Erastus B. (Erastus Brigham) Bigelow.

The tariff policy of England and of the United States contrasted online

. (page 5 of 5)
Online LibraryErastus B. (Erastus Brigham) BigelowThe tariff policy of England and of the United States contrasted → online text (page 5 of 5)
Font size
QR-code for this ebook

its own interests ; and thus, in beautiful harmony with the
similar arrangements among individuals of the same nation,
each, however unconsciously, contributing to that general
good which is but the aggregate of the separate good of all
the parts." l

If, then, it is a part of the Divine economy for the human
race to organize itself into separate communities called nations,
the right to protect and defend national interests must also
be a part of the same Divine arrangement. There is no more
reason to expect the adoption of universal free-trade than of
universal peace. Both theories rest on substantially the same
grounds. When the world (if ever) is in a condition to
practise the one, it will be in a condition to practise the other ;

1 London Quarterly Review, No. 171, p. 86.


but, till then, it is as much the duty of a nation to defend its
industries by customs duties, as it is to defend its territory by
force of arms.


Let it be deeply and widely impressed on the popular
mind, let it be adopted as an axiom by our government,-
that the nation which produces the most in proportion to its
numbers will be the most prosperous and powerful nation.
That our natural advantages for the attainment of so impor-
tant a result are all that could be desired, no one will ques-
tion. It rests with ourselves to determine whether those
advantages shall be turned to the best account. To that
end, it is necessary that we should diversify industry, and
thereby give employment to all the people, according to their
tastes and capacities.

I have dwelt much on the fact, that the great manufac-
turing industries which enrich nations and promote the welfare
of the people cannot expand and prosper here, unless the dis-
parities against us in the great industrial contest are counter-
acted by customs duties. It is also necessary that we should
have an unwavering public policy. For the best results in
any pursuit, it is necessary that tl^ose who engage in it should
possess a well-grounded confidence in the wisdom and sta-
bility of legislation ; and in no department, probably, of
human affairs is such confidence so necessary or so useful as
in the prosecution of manufacturing industry. Such confi-
dence the English manufacturer has always enjoyed. Alike
in peace and in war, and under all administrations, he has been
able to rely upon the steady and enlightened co-operation of
his government. How different in this regard is the position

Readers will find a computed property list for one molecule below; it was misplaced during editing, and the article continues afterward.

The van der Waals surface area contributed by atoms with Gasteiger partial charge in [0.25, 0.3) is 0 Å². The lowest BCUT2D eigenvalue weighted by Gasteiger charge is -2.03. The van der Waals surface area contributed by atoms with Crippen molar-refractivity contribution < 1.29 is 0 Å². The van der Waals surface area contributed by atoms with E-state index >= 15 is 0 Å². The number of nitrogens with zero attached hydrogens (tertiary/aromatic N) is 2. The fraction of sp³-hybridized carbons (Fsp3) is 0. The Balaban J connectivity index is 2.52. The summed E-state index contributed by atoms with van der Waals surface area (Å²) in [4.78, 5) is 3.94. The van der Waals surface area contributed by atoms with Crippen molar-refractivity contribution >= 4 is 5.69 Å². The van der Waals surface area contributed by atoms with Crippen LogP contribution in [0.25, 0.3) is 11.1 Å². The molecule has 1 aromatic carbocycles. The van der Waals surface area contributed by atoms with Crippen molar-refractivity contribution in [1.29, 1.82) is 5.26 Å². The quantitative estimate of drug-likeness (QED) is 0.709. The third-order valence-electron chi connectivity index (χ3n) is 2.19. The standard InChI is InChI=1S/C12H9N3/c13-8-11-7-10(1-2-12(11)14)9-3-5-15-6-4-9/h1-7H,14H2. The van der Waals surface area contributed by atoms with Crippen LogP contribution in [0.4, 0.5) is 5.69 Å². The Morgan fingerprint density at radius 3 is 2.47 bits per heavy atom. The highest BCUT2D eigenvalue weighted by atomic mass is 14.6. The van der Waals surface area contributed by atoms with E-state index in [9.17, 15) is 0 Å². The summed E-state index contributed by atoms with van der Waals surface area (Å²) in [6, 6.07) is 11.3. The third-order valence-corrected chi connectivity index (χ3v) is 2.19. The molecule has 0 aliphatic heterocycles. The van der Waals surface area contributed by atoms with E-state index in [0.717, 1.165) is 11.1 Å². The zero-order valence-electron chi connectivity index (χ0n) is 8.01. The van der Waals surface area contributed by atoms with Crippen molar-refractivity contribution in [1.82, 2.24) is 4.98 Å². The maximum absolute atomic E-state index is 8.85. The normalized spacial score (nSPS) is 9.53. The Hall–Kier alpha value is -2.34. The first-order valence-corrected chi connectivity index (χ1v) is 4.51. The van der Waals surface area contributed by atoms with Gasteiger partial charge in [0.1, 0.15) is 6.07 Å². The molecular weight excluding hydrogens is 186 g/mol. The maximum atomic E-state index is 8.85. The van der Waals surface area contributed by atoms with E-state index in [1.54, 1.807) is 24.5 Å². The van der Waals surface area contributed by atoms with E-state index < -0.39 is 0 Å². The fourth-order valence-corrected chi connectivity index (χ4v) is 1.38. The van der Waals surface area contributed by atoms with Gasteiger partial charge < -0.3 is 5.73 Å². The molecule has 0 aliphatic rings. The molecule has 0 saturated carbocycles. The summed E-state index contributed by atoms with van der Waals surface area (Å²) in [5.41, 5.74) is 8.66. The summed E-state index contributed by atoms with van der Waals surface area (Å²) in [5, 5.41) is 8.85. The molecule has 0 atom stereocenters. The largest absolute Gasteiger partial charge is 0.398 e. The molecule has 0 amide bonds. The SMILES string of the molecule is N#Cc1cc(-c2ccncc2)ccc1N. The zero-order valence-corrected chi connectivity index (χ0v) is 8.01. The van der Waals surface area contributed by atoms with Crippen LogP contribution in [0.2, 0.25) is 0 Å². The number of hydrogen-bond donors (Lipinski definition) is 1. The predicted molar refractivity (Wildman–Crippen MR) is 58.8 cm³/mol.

of the American manufacturer ! His government is some-
times hostile (though unwittingly so), sometimes friendly,
and sometimes indifferent to the needs of manufacturing
industry ; and, at all times, partisan and theoretical discus-
sion so misleads the popular judgment as to make him dis-
trustful in regard to its future action. We cannot attain


the high position as a manufacturing nation to which our
opportunities entitle us, unless our tariff policy becomes
more intelligent in purpose and more uniform in character.
Surely the settlement of so momentous a question should no
longer be left to chance legislation. The general require-
ments of production ; the relations and reciprocal depend-
ence of the producer and the distributor ; the statistics of
our own trade, agriculture, manufactures, and other indus-
tries, and similar statistics in regard to all the great commer-
cial and producing countries, are among the facts which our
legislators need to know, arid without which they cannot
safely act.

The question must be removed from the narrow arena
of partisan politics, of sectional and individual selfishness.
There is one safe ground which we may all take, one
broad ground on which we can all stand, and that is, the
American ground. Let us ever remember that it is our own
country, and not some other country, whose interests are
intrusted to our keeping. Providence has not imposed upon
us the impossible task of looking after the rest of the world.
In taking proper care of ourselves, always, however, with
strict regard to the unchanging rules of honor and justice
and to the best dictates of humanity, we shall, as a nation,
pursue the path that leads, not only to wealth and happi-
ness at home, but to respect and influence abroad. It is
the nation of great internal resources, of vigorous productive
power and self-dependent strength, which is always best pre-
pared and most able, not only to defend itself, but to lend
others a helping hand. It is by conforming to the plain
teachings of common sense and experience, not by listening
to the dreamy suggestions of a chimerical cosmopolitanism,
that we are to raise our country to its proper place among
the nations, a place which, if we are true to ourselves, will
be second to no other in arts or in arms.



IN establishing an American tariff policy, the following